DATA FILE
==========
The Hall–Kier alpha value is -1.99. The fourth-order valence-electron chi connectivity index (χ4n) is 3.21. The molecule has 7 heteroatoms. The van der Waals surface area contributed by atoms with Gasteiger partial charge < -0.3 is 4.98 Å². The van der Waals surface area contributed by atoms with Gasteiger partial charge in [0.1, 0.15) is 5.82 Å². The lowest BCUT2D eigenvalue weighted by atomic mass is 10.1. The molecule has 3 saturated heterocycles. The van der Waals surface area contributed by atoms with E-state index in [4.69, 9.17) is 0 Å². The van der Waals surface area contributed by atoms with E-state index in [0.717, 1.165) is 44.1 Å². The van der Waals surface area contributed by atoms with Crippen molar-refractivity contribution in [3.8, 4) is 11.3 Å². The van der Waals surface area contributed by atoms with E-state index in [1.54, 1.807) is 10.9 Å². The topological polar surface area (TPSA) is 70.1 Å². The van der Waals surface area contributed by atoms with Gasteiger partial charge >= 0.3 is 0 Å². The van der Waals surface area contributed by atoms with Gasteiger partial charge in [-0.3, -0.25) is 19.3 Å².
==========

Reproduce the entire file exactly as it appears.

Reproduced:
The Hall–Kier alpha value is -1.99. The fourth-order valence-electron chi connectivity index (χ4n) is 3.21. The molecule has 7 heteroatoms. The van der Waals surface area contributed by atoms with Gasteiger partial charge < -0.3 is 4.98 Å². The van der Waals surface area contributed by atoms with Gasteiger partial charge in [0.1, 0.15) is 5.82 Å². The lowest BCUT2D eigenvalue weighted by atomic mass is 10.1. The molecule has 3 saturated heterocycles. The van der Waals surface area contributed by atoms with E-state index in [4.69, 9.17) is 0 Å². The van der Waals surface area contributed by atoms with E-state index in [0.717, 1.165) is 44.1 Å². The van der Waals surface area contributed by atoms with Crippen molar-refractivity contribution in [3.8, 4) is 11.3 Å². The van der Waals surface area contributed by atoms with E-state index in [1.54, 1.807) is 10.9 Å². The topological polar surface area (TPSA) is 70.1 Å². The van der Waals surface area contributed by atoms with Gasteiger partial charge >= 0.3 is 0 Å². The van der Waals surface area contributed by atoms with Gasteiger partial charge in [-0.3, -0.25) is 19.3 Å².